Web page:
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Buried in the news yesterday after Rep. Steve Scalise and others were shot by a gunman in Virginia, was a report from the Washington Post that Special Counsel Robert Mueller is now investigating President Trump for obstruction of justice. The investigation that had been trying to determine whether anyone in the Trump campaign colluded with Russia has shifted into whether the President was acting in any way to impede that investigation.

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As the WaPo reports, the probe is widening, as some critics of the Special Counsel feared it would:

The special counsel overseeing the investigation into Russia’s role in the 2016 election is interviewing senior intelligence officials as part of a widening probe that now includes an examination of whether President Trump attempted to obstruct justice, officials said.

The move by special counsel Robert S. Mueller III to investigate Trump’s conduct marks a major turning point in the nearly year-old FBI investigation, which until recently focused on Russian meddling during the presidential campaign and on whether there was any coordination between the Trump campaign and the Kremlin. Investigators have also been looking for any evidence of possible financial crimes among Trump associates, officials said.

Trump had received private assurances from then-FBI Director James B. Comey starting in January that he was not personally under investigation. Officials say that changed shortly after Comey’s firing.

According to the last sentence, firing Comey actually ignited the investigation into Trump, which it appeared had been winding down with no real evidence having being uncovered.

Mueller will begin interviewing key players very, very soon:

Five people briefed on the interview requests, speaking on the condition of anonymity because they were not authorized to discuss the matter publicly, said that Daniel Coats, the current director of national intelligence, Mike Rogers, head of the National Security Agency, and Rogers’s recently departed deputy, Richard Ledgett, agreed to be interviewed by Mueller’s investigators as early as this week. The investigation has been cloaked in secrecy, and it is unclear how many others have been questioned by the FBI.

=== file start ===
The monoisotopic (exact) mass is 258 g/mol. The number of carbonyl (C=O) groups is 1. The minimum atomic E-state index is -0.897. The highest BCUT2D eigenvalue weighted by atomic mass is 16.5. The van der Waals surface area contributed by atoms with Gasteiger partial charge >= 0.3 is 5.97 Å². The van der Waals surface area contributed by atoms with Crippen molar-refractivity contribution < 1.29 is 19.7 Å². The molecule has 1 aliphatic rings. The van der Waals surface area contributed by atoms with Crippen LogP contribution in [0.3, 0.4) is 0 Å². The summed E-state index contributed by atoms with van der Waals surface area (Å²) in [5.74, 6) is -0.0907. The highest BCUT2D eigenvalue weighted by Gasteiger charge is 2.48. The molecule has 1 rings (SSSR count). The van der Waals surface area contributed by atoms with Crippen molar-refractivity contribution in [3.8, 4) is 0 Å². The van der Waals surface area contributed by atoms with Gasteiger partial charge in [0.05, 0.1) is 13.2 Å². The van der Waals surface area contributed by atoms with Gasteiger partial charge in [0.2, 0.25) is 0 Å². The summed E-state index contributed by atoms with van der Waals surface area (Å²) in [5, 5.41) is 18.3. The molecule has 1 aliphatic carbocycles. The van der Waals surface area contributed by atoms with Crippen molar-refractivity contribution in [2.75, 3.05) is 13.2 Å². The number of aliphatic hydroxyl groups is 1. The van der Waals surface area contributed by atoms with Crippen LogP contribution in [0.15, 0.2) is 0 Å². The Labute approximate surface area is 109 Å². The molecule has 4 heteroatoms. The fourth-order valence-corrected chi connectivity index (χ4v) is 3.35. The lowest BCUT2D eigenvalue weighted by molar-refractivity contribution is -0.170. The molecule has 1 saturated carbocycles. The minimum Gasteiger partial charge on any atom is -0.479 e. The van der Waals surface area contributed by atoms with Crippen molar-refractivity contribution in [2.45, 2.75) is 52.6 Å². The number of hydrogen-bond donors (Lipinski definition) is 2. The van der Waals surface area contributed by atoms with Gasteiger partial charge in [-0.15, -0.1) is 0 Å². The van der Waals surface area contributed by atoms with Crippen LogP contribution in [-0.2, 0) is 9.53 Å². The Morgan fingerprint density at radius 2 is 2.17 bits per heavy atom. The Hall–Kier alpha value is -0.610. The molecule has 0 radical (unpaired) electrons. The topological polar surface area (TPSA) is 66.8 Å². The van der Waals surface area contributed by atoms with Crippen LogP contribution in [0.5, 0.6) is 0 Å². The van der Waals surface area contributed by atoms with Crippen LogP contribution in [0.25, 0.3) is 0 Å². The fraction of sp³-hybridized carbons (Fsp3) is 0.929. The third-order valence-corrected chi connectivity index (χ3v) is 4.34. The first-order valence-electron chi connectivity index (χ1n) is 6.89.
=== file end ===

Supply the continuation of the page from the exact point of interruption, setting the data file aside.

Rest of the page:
The President has responded to this report by calling Mueller’s investigation as a “witch hunt:”

President Donald Trump is telling his Twitter followers that they are witnessing the “single greatest WITCH HUNT in American history.”

The president didn’t clarify what exactly he was referring to in the early morning tweet, however he has frequently described reports about possible ties between members of his campaign and Russia as a “witch hunt.”

Trump writes, “You are witnessing the single greatest WITCH HUNT in American political history – led by some very bad and conflicted people! #MAGA” — the acronym referring to his campaign slogan, Make America Great Again.

Earlier Thursday, Trump tweeted that a new report suggesting that special counsel Robert Mueller may investigate him for possible obstruction of justice after he fired FBI Director James Comey is a “phony story.”

Witch hunt or not, the Special Counsel has a lot of power and can make life for this administration quite miserable depending on how this story unfolds. Mueller can take the investigation anywhere he sees fit, which can turn into a “witch hunt” of sorts.

Meanwhile, liberal attorney Alan Dershowitz actually came to Trump’s defense in stating he doesn’t believe that Mueller can find any crime committed, according to Mediaite:

Well, during a pretty wild little segment on CNN, famed lawyer Alan Dershowitz let it be known that he doesn’t think Mueller has any jurisdiction when it comes to investigating potential collusion between Trump and the Russians over election interference. Why? Because Dershowitz doesn’t think that is a criminal act.

“Let’s assume that’s true,” he exclaimed. “Show me the criminal statute. I still sit here as a civil libertarian. I don’t want us ever to become what Stalinist Russia became when Stalin was saying, show me the man I’ll find you the crime. What is the crime?!”

When anchor Anderson Cooper brought up there is a difference when it comes to illegal collusion, Dershowitz agreed but said that is all in the purview of politics.

“That’s a political issue,” the lawyer said. “That doesn’t give Mueller jurisdiction. Mueller has no jurisdiction to explore whether he made political mistakes, did terrible things, engaged in wrongdoing. Only criminal conduct!”

Dershowitz’s point basically boils down to the fact that it’s not criminal to be politically inept. You can make plenty of dumb political moves that can cause you lots of trouble, but it doesn’t mean that they’re criminal in nature.

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Nate Ashworth is the Founder and Senior Editor of Election Central. He's been blogging elections and politics for almost a decade. He started covering the 2008 Presidential Election which turned into a full-time political blog in 2012 and 2016.

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